The Course Notebook

Physics students in this coursewill need to acquire a dedicated course notebook for use in both the lab and the lecture/demonstration/discussion part of the course. Because it will be collected quite frequently for grading purposes, the notebook must be dedicated to physics; there should be no Math work, History work, English work, etc. in the notebook. Virtually any bound notebook will do; though it is recommended that it contain at least 140 pages to document your work on the labs for this course; two 70-page notebooks would likely meet the need. Not only will you use the course notebook to document your work in the lab, you will also use it to keep notes on your learning, whether from textbook reading, classroom discussion or classroom lecture/demonstrations. The notebook will become a central tool to your learning; it will also comprise a good portion of the manner in which your performance and learning will be assessed in the course.

What's It All About?

Physics is not a spectator sport. Those students who approach physics in passive mode will be less thrilled and most disappointed by the course. Physics involves involvement! It demands a proactive approach to learning. It demands pondering, thinking, problem-solving, inquiring. To be successful, you will have to both sort it all out and put it together. The course notebook represents an attempt to assist you in the task of being involved, being active, and being thoughtful. It should help you to sort it all out and put it together.

Perhaps the location in the room where you will be most on your own and most active will be in the laboratory. You won't be alone in the lab, but you will be on your own - on your own to ponder a question, to adopt an approach to answer it, to collect some data and to sort out the meaning of what the data says about the answer to the question. Science happens in the lab. We ask questions whose answers are found through observation, measurement and data analysis. This is what science education should be all about - training students to think like scientists and to engage in the types of activities which scientists engage in. In this course, you will be quite active in the lab, involved in a question, pondering and thinking through the results, and determining the answer to the question.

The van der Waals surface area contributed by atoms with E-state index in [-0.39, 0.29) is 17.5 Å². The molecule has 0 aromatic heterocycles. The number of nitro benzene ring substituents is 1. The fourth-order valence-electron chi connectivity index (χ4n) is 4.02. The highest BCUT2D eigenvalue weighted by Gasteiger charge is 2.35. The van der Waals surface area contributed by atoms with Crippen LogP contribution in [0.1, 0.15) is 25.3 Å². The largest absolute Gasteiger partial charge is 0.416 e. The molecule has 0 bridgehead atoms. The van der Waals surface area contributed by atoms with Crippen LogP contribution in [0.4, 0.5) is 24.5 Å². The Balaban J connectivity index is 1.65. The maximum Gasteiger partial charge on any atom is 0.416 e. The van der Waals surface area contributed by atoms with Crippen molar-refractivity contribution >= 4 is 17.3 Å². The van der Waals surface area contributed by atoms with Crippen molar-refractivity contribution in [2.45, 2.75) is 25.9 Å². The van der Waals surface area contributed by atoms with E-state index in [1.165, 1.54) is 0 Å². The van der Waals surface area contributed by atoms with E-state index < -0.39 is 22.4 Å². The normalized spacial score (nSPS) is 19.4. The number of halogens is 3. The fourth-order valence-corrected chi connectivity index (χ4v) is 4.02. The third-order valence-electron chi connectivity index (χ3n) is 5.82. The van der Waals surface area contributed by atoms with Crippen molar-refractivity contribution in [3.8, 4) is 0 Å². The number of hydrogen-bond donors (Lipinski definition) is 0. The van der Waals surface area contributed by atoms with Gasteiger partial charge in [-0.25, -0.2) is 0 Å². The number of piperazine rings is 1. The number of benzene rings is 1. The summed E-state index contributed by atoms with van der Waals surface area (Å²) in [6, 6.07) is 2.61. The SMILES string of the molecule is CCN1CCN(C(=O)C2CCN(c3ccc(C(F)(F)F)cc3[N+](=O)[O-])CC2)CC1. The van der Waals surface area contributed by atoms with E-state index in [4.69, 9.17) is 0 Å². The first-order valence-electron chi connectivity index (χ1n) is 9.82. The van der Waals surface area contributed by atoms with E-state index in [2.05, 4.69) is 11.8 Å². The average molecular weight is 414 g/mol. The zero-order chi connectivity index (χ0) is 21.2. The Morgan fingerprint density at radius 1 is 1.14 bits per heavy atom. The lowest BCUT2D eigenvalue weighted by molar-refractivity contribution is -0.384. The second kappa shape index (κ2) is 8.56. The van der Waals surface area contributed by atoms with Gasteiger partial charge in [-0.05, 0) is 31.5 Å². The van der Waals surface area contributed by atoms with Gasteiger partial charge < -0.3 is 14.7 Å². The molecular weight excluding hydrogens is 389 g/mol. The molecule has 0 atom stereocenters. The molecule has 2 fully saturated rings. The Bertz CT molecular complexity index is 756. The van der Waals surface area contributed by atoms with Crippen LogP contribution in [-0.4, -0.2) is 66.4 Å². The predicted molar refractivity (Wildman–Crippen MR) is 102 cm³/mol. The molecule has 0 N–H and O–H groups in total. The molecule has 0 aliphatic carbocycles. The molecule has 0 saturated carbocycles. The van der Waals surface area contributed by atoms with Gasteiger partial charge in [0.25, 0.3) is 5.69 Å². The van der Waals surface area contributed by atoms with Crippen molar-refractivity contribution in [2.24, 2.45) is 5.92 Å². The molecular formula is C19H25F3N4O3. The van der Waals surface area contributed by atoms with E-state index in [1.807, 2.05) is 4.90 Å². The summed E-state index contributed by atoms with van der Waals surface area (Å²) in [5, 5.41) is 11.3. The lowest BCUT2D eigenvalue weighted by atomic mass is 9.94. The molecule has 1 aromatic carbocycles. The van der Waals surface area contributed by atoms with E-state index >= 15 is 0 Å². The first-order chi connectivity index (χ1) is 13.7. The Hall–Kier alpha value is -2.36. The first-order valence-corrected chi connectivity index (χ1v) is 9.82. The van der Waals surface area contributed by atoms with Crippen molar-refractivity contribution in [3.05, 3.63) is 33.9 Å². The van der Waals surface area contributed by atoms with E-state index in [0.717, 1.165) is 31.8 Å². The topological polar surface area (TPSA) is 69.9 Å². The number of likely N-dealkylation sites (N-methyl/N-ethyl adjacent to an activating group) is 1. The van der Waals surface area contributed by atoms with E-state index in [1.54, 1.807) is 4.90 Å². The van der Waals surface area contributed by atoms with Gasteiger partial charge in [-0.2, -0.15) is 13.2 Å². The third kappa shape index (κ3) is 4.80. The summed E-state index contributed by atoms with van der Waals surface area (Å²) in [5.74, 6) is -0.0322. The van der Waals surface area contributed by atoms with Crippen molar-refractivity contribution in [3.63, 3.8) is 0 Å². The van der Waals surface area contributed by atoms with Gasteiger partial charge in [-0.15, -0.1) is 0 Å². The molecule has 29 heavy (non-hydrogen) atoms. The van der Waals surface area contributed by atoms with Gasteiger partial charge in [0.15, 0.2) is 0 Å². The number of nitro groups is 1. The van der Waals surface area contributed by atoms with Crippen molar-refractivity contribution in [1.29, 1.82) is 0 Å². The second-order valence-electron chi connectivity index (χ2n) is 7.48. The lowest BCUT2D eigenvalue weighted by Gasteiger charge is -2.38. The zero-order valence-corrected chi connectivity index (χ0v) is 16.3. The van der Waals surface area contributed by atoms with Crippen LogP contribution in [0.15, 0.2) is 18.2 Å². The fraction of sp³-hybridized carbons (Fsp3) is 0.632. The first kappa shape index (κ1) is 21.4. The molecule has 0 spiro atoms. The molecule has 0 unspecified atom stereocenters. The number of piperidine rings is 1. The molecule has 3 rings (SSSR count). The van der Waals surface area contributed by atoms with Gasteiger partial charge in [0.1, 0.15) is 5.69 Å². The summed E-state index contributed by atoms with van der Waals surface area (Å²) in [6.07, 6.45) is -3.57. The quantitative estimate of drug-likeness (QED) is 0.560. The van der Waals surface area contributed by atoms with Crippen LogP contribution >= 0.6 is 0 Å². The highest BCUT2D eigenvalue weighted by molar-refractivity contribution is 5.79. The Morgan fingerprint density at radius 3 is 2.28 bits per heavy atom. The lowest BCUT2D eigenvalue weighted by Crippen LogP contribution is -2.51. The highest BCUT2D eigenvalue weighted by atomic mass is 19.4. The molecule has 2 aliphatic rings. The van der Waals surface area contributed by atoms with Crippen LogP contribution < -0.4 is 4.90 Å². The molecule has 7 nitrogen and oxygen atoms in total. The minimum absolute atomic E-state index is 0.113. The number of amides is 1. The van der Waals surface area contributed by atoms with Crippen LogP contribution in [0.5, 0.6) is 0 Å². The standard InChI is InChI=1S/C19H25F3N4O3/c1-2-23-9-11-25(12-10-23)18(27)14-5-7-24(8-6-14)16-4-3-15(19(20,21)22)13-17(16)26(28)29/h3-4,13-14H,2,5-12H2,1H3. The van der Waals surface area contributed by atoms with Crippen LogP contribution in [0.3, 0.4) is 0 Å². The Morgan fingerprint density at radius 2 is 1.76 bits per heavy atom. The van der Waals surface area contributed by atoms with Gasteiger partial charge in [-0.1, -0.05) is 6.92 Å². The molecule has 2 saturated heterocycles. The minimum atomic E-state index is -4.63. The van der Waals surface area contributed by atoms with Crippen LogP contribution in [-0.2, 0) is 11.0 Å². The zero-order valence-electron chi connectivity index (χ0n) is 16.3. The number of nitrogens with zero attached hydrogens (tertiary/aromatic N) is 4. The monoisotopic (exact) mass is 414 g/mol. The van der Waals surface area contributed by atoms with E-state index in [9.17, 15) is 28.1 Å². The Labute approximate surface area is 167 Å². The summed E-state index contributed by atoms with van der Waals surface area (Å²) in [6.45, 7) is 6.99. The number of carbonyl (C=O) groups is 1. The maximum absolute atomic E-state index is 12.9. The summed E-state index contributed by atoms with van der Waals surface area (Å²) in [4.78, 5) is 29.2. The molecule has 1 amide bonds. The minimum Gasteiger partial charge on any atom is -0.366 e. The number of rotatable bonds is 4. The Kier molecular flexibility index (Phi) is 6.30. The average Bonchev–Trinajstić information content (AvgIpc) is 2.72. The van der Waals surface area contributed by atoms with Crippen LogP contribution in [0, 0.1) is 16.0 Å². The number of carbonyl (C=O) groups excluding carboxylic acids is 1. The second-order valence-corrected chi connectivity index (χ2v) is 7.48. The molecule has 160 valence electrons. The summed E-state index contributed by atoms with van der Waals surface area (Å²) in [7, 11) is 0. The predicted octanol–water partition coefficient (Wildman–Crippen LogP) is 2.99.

Your course notebook will be part lab notebook. Each of thelabs which you do will involve the completing of a lab report. These lab reports will be placed in your lab notebook. You will record your data, write your conclusions and discuss your results in the lab portion of your course notebook. General guidelines for reporting on your labs are found on the page titled the Lab Reporting Process. You should read this page several times and tape it into the front of your lab notebook for ready and frequent access. Specific guidelines for each lab will be provided on a unit-by-unit basis.

For now, at the onset of the course, it is simply important that you understand that the laboratory is sacred. It is the place in the room where it is guaranteed that the student becomes an active participant. It is the place where the student becomes engaged in the doing of science. At the onset of the course, you will need to adopt the posture that the answers are found in the back of the room - in the laboratory. In the laboratory, you will be engaged in one of the most important activities of science – asking and answering a question through observation, measurement and data analysis.

Left Side - Right Side